5. The McDonald's drive-through employees can hear everything going on in your car.

While the quality of the speakers at a drive-through window can vary, it’s best to assume employees inside the restaurant can hear everything happening in your car even before you place an order. “The speaker is activated by the metal in the car, so as soon as you drive up, the speaker turns on in our headset,” Andy says. “We can hear everything, and I do mean everything. Loud music, yelling at your kids to shut up, etc.”

6. The employees at McDonald’s like their regulars.

Customers eat inside of a McDonald's with an order of French fries in the foreground
Chris Hondros, Getty Images

With hot coffee, plenty of tables, Wi-Fi, and newspapers, McDonald’s can wind up being a popular hang-out for repeat customers. “[We have] a ton of regulars who come into my store,” Bob says. “I'd say at least 75 percent of my daily customers know us all by name and we know them all, too. It makes it nice and makes the service feel a lot more personal when a customer can walk into my location, and we can look them in the eye and say, ‘Hey Mark! Getting the usual today?’ and we've already started making his coffee exactly how he takes it.”

7. McDonald’s staff get prank calls.

Unless they’re trying to cater an event, customers usually don’t have any reason to phone a McDonald’s. When the phone rings, employees brace themselves. In addition to sometimes being asked a legitimate question like when the store closes, Sam says his store gets a lot of prank calls. “Sometimes it’s people asking about directions to Wendy’s,” he says. “A lot of inappropriate ones. Most are pretty lame.”

8. For a McDonald’s worker, the ice cream machine is like automated stress.

A McDonald's customer is handed an ice cream cone at the drive-thru window
iStock/jax10289

The internet is full of stories of frustrated McDonald’s customers who believe the chain’s ice cream machines are always inoperable. That’s not entirely true, but the machine does experience a lot of downtime. According to Bob, that’s because it’s always in need of maintenance. “The thing is, it is a very sensitive machine,” he says. “It's not made to be making 50 cones in a row, or 10 shakes at a time. It takes time for the mix to freeze to a proper consistency. It also requires a daily heat mode, [where] the whole machine heats up to about 130 degrees or so. The heat mode typically takes about four hours to complete, so you try to schedule it during the slowest time.” Stores also need to take the machine entirely apart every one to two weeks to clean it thoroughly.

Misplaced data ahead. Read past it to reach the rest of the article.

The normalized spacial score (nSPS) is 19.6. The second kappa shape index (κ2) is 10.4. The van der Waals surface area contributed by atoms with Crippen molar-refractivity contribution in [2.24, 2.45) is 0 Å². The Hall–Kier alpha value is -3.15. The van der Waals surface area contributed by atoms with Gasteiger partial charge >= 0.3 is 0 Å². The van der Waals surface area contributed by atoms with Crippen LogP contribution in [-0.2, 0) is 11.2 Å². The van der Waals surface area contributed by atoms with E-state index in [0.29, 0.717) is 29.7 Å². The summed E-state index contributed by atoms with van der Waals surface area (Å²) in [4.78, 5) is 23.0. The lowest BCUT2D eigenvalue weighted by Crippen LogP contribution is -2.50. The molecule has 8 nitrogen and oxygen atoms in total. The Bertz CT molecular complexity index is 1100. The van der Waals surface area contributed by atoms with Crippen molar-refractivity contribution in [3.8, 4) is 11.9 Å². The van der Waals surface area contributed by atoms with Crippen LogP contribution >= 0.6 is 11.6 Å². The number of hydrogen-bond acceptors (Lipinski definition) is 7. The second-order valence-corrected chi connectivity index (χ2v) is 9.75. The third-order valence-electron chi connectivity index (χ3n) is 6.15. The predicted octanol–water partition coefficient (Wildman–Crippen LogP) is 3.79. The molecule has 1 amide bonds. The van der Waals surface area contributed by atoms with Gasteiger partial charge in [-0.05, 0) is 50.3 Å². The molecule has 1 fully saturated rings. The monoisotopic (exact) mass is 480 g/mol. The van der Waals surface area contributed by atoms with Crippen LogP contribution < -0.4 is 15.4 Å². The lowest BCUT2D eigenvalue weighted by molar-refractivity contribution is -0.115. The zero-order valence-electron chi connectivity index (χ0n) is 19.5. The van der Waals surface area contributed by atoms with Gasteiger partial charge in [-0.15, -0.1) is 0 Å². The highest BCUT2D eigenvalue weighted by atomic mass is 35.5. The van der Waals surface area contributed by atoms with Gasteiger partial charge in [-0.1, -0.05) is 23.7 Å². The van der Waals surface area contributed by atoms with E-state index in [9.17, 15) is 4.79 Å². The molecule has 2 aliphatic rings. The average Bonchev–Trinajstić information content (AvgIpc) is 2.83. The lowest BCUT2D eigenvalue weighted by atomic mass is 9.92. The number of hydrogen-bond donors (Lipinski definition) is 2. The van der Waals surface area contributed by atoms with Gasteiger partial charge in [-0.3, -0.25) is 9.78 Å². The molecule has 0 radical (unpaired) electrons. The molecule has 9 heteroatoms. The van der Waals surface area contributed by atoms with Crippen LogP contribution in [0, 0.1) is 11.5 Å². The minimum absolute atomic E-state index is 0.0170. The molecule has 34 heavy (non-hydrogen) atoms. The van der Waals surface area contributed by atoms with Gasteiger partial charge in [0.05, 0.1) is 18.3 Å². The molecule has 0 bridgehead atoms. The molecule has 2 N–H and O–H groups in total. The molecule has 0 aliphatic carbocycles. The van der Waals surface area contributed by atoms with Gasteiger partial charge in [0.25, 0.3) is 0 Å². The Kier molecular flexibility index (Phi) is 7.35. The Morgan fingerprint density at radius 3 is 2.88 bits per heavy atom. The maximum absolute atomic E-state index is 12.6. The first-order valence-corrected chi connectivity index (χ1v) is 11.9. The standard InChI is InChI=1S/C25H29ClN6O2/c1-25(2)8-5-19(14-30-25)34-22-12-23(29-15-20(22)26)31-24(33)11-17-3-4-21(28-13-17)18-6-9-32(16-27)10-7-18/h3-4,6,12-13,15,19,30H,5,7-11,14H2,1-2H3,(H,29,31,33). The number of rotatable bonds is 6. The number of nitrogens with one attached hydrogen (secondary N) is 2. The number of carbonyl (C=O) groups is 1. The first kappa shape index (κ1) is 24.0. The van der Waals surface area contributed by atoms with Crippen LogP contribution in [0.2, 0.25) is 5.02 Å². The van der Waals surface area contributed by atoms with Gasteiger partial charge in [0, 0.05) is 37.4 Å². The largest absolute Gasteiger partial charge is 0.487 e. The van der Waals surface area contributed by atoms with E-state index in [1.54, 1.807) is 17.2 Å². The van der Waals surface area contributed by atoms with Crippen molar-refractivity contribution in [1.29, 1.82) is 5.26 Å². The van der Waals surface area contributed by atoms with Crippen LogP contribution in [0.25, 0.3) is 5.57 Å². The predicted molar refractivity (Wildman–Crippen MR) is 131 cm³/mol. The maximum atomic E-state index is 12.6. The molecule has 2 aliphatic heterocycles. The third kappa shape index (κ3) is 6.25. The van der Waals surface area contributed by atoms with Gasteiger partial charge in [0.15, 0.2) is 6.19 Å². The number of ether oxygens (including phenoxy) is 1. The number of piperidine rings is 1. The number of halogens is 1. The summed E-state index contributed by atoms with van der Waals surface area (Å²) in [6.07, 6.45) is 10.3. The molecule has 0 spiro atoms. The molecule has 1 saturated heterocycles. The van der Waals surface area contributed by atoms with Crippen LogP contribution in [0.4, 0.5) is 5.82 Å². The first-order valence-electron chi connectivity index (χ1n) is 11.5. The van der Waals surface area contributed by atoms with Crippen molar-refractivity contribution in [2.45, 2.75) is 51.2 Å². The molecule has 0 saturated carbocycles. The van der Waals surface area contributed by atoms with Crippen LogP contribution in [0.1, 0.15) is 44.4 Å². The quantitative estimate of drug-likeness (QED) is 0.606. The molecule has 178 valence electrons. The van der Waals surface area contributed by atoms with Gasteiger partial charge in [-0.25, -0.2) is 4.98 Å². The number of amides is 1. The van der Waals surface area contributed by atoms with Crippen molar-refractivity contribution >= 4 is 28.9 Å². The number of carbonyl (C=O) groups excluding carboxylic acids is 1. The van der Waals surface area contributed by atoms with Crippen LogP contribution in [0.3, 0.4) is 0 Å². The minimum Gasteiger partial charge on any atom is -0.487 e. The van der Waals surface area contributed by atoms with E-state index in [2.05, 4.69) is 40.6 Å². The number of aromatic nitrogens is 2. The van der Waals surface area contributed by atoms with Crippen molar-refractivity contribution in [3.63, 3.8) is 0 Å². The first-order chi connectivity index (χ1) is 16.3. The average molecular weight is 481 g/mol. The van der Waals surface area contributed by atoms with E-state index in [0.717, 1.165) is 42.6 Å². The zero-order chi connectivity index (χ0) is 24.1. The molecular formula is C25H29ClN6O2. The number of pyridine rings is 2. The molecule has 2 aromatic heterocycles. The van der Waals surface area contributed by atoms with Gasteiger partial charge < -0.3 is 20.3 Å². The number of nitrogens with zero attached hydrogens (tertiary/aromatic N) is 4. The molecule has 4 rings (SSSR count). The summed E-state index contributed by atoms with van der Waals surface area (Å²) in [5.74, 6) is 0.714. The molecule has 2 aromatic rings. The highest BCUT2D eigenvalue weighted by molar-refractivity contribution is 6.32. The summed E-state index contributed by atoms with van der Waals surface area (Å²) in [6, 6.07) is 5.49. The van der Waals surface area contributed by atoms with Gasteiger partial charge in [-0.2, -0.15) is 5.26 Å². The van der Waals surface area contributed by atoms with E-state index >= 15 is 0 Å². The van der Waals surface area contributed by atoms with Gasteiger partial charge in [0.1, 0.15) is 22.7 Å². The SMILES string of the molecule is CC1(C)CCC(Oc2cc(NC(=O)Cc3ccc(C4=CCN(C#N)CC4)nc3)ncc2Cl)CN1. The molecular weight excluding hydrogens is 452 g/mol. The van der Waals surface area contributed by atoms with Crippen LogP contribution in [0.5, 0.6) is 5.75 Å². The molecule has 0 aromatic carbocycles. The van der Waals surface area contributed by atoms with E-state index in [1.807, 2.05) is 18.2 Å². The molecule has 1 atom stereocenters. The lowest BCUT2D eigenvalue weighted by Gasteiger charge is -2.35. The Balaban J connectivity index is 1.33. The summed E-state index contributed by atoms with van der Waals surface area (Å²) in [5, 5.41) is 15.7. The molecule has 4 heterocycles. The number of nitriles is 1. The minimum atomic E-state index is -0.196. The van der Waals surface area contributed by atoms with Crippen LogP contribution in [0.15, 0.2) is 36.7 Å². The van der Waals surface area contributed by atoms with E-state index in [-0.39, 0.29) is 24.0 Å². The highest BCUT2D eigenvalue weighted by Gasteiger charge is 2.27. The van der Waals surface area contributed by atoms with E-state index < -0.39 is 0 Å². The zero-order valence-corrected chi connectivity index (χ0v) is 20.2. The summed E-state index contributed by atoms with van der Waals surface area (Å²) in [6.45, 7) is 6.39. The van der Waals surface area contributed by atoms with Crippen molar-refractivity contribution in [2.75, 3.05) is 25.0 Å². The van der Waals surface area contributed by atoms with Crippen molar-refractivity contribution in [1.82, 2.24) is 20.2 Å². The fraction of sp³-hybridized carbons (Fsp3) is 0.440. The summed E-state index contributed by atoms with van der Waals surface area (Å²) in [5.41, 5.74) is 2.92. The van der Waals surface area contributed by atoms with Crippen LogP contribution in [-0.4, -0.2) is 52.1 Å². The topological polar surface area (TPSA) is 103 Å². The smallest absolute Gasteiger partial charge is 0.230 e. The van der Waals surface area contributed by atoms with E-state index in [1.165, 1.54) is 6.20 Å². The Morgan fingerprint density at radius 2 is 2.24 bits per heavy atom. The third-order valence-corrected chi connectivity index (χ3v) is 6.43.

Bob adds that the machine’s O-rings can crack or tear, rendering the unit inoperable. Seasoned workers can tell if a unit is faulty by the consistency of the shakes or ice cream coming out, and sometimes by the noises it makes.

9. McDonald's employees don't mind if you order a grilled cheese.

Contrary to rumor, there’s no “secret menu” at McDonald’s. But that doesn’t mean you can’t sometimes snag something not listed on the board. Andy says a lot of people order a grilled cheese sandwich. “I've made many a grilled cheese before,” he says. But it’s not without consequences. “Sometimes it can get a bit risky doing it because the bun toaster wasn't designed to make grilled cheeses so sometimes you get some burnt buns or cheese or the cheese sticks inside and it slows down the other buns from getting out on time so that causes more burnt buns.”

Another common request is for customers to ask for a McDouble dressed as a Big Mac, with added Big Mac sauce and shredded lettuce. “I think [it’s] a way more practical way to eat a Big Mac since there's less bun in the way, and it's also way cheaper even if you do get charged for Mac sauce.”

10. McDonald’s workers recommend always checking your order.

A McDonald's employee serves an order
Justin Sullivan, Getty Images

Nothing stings worse than the revelation that an employee has forgotten part of your food order. Contrary to popular belief, it’s not because the employees are being lazy or inattentive. According to Bob, it’s simply due to the volume of customers a typical location has to process in a given day. “We are human,” he says. “Mistakes do happen. We always feel terrible when they do but when we serve 1000-plus people a day, it's bound to happen.”

Bob recommends checking your bag before leaving the restaurant and not taking it personally if there’s an issue. “Be nice to us if you have a problem,” he says. “It's a huge difference between coming to us and saying, ‘Hey, I seem to be missing a fry from my bag,’ and ‘You bastards didn't give me my fries!’” If you want to check your bag at the drive-through, though, he recommends trying to pull ahead so cars behind you can move forward.

11. McDonald's employees don't recommend the grilled chicken.